Are You Raising a Mama's Boy?
March 7, 2011
© Sarah Preston Gorenstein
Preston was the baby who never moved. He was happily swaddled till he was almost five months old -- I mean, not a wiggle to try to get out of that thing. Then we went straight to the sleep sack, which is how he slept till about nine or 10 months old. I swear. I have always said, I think this delayed his mobility a little…being swaddled and wrapped in a sleep sack prevented him from physically being able to turn onto his stomach in his crib, but it sure made him a good sleeper (or so we believe). Thus, he never was a stomach sleeper, which I also believe has a direct correlation to crawling. Kids who sleep on their stomachs tend to get stronger neck muscles, and get ready to crawl earlier. That tushy up position is the first step to crawling, in my opinion. He never did that. He also hated tummy time, which we admittedly didn't start early enough. We weren't intentionally trying to delay him of course...but when you find something that works, you tend to stick with it.
Whether all of this led to him being so late to hold his head up, sooo late to sit up on his own, so so late to crawl, and even later to walk, I can't say for sure -- but I suspect it didn't help. Even at his one-year birthday party, which we held at an adorable and fun indoor play pen, he was hardly doing the army crawl by then, so he couldn't even enjoy the space filled with every toy imaginable. I had to physically move him from area to area to play with the toys, or bring stuff to him to play with…not so fun for him, or me. (I was sweating like a pig during the whole party, getting the workout of my life.) Looking back, it probably wasn't the right place and time to hold such a birthday party, even though all the other kids seemed to have a great time.
So at 18-months-old, Preston is FINALLY walking on his own. He took his first official solo steps, totally unprompted, on Friday. He'd been cruising for months, and took his first couple steps about two months ago, but he didn't start officially walking on his own till Friday. Of course, this was while the nanny was with him at a music class… I was there for the first couple steps he took, but not the first official solo walking gig. Such is the sacrifice you make as a working mom…
But more importantly, why were we so worried about him NOT walking? We had it so easy for so long. Up until he was a year old, we could stick him in one spot to play, and go do our thing and not have to worry about what he was getting into. I could watch an entire marathon of The Real Housewives, every series, and he'd still be sitting in exactly the same spot. All that changed when he started crawling of course…for months now he's become an Olympic speed crawler (they should seriously consider adding this as an event at the Olympics). He out-crawls our English Goldendoodle, he's so fast. And since he's so tall for his age, he's able to let himself into all of our rooms (he can open the door handles), turn on the water in our bathtub, reach onto our dining room table and kitchen countertops…even before he was officially "walking."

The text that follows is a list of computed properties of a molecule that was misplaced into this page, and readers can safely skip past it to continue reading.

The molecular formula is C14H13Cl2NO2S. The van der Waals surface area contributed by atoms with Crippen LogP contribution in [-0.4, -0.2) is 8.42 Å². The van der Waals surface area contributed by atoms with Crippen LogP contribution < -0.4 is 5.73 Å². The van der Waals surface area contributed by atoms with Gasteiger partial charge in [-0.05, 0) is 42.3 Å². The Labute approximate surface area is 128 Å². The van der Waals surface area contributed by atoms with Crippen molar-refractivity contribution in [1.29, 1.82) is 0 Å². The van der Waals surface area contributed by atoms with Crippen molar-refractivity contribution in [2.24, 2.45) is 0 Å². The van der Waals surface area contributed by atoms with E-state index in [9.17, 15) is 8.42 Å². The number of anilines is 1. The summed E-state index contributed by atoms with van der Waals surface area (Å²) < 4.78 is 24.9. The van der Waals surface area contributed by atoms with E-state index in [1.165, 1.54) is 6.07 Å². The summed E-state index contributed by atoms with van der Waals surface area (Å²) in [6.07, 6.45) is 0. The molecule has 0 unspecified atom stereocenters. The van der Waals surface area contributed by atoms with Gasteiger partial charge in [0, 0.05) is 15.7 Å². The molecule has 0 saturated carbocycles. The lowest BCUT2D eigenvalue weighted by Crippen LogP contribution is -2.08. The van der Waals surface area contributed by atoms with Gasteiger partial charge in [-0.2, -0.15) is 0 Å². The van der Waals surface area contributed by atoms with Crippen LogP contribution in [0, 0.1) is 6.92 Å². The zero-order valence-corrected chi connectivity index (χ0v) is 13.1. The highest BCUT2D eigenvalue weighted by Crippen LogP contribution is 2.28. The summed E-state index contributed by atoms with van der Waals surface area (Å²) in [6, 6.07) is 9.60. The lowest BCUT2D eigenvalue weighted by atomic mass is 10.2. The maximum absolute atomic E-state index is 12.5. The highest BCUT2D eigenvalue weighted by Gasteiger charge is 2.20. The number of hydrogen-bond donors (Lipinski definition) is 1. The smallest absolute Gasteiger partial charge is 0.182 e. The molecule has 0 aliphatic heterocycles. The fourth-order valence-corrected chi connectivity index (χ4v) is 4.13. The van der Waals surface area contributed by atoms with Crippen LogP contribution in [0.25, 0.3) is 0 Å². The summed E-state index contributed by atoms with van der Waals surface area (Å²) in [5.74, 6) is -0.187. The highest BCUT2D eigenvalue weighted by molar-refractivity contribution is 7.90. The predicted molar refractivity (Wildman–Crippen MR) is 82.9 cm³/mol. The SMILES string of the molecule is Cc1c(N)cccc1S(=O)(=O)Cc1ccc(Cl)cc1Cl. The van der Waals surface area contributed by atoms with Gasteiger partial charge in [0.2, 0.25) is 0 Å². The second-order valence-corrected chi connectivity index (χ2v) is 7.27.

But now that he's actually walking on his own there's no telling what kind of trouble he'll be getting into. Lately he's taken to standing up on the couch, attempting to plunge off the back of it -- um, I don't think so. I'm way too much of a worrier to let that happen. My husband would love for Preston to become a rough-and-tumble kid, but there's no way I can be less uptight about these things. Jay thinks I'm going to turn our son into a "pussy" (his words, not mine). Frankly, I'm fine with raising a pussy, if that means it'll keep him safe. There's nothing wrong with raising a mama's boy, I know Christine Coppa agrees. And so far, Preston is every bit the mama's boy. (Mom, or mama, is his favorite word -- he refers to everyone, including my husband, that way.)
Preston's always been much more of a verbal kid than a physical one anyway -- not to brag, but he knows every letter of the alphabet already (okay, I'm rather proud of that one). He's a total book worm, too, and VERY vocal -- he is so talkative, the minute I get home from work he is telling me (in gibberish) about his day (I think?), complete with hand gestures, voice intonations and furrowed brows. Whatever he's saying, he's saying it with a lot of gusto. I am also a pretty passionate and animated speaker (don't get into an argument with me, I am a master debater), and have a hard time holding back my opinions (if you couldn't tell), so I think I know where he gets it from.
Is it wrong that I'd rather raise a smart kid than a fearless one? Don't get me wrong: I'd love for him to be athletic and sporty AND smart, if that's what he shows an inclination for, but my husband has high hopes of him becoming an NBA star (he was the star basketball player of his own high school and attended college on a basketball scholarship). But come on: How many Jewish pro-athletes do you know? I'm just saying.